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Willis College offers a career-focused approach to adult education, enabling graduates to transition into careers in business, technology, and healthcare.  Over the years, this adult private career college has played a major role in seeing more than 150,000 graduates,   leading successful lives in Canadian communities and around the world.

5 Common Entrepreneurial Mistakes Students in Business Programs Should Avoid - Business, Technology, & Healthcare Programs | Willis College

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business administration training

For successful entrepreneurs, having a great idea is only the beginning. In the time between coming up with a brilliant concept and establishing a profitable business with long-term prospects, a lot can go wrong. Even the best ideas can struggle to gain a foothold in today’s competitive marketplace if they aren’t supported by good decisions along the way.

Fortunately, students in business programs don’t have to go in blind: they can learn from the mistakes that others have made and use the skills and knowledge they’ve developed in their courses to do better.
Are you planning to become an entrepreneur once you’ve earned your diploma in business administration? Read on for five common mistakes that entrepreneurs typically make, and how to avoid them.

1. Not Having a Detailed Plan: Set Attainable Short- and Long-Term Goals

One of the most common mistakes made by entrepreneurs is jumping forward without a detailed business plan in place. The ideal plan for any start-up has both short-term and long-term goals so that a business not only knows where it’s heading in the future, but exactly how it will get there.

As an aspiring entrepreneur, you should aim to challenge yourself, but also remember that setting unattainable goals will usually backfire by resulting in perpetual failures and shortcomings for your team. For this reason, goals should be ambitious but realistic. They should also be specific, so that failure or success can actually be measured along the way and plans can be adjusted accordingly.

Business students learn that a detailed business plan is pivotal to a start-up’s long-term success

Business students learn that a detailed business plan is pivotal to a start-up’s long-term success

2. Having Too Big of an Idea: Start Small and Build Your Way Up

Even before developing a detailed business plan for their start-up, students in business programs need to ask themselves if they’ve sufficiently narrowed their concept. It’s important for budding entrepreneurs to be passionate about their big idea, but they should also make sure not to bite off more than they can chew.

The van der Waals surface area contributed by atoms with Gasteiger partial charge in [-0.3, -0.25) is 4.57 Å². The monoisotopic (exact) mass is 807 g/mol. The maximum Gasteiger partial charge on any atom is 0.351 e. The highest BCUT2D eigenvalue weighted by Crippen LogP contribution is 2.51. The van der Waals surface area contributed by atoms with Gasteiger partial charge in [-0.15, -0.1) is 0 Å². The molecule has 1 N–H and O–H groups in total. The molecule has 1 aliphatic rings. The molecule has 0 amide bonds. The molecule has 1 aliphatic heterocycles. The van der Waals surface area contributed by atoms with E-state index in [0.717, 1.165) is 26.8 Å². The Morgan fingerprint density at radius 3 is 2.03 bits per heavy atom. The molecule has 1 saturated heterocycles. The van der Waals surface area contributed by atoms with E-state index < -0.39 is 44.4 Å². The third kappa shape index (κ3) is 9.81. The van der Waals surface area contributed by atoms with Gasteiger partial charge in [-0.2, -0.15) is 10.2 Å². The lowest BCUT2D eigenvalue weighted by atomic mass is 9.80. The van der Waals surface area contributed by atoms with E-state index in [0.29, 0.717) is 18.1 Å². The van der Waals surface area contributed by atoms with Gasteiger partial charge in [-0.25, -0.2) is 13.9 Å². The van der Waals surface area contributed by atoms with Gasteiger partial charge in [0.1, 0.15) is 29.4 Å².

By limiting expectations and starting small, you’ll be able to build off of your successes one step at a time and grow organically, rather than attempt to do too much at once and allow grandiose aspirations to interfere with the immediate needs of the business.

3. Trying To Do It All: Don’t Be Afraid to Delegate Work

Entrepreneurs sometimes feel protective of their ideas, which can make it difficult for them to hand off work to others. But an entrepreneur who tries to do everything themselves will not only burn out quickly, they’ll be missing out on all the unique skills and perspectives that a diverse team can provide. During your business administration training, you’ll learn that a successful company is never a one-person show, but a team effort.

Learn to delegate risk and avoid overextending yourself during your business administration training

Learn to delegate risk and avoid overextending yourself during your business administration training

4. Overlooking Marketing: Use Your Business Training to Sell Your Product

No matter how revolutionary a product might be, potential customers need to be aware of it before they can buy it. This is where a lot of start-ups go wrong, thinking that the strength of their product will speak for itself. Rather than relying on wishful thinking, draw on your business training to develop robust marketing plans to get the word out.

5. Fear of Failure: Take Risks and Learn from Your Setbacks

Entrepreneurship is an inherently risky venture, and no matter how well a business is run, missteps and setbacks are always a possibility. What makes an entrepreneur successful isn’t their ability to avoid mistakes altogether, but their ability to learn from those mistakes and apply that wisdom to the future. Ultimately, the biggest mistake you can make once you become an entrepreneur is being so afraid to fail that you avoid taking the risks necessary to succeed.

Do you have a big idea that you’d like to turn into a business?

Find out how Willis College’s diploma in business administration can help you master the skills you’ll need.

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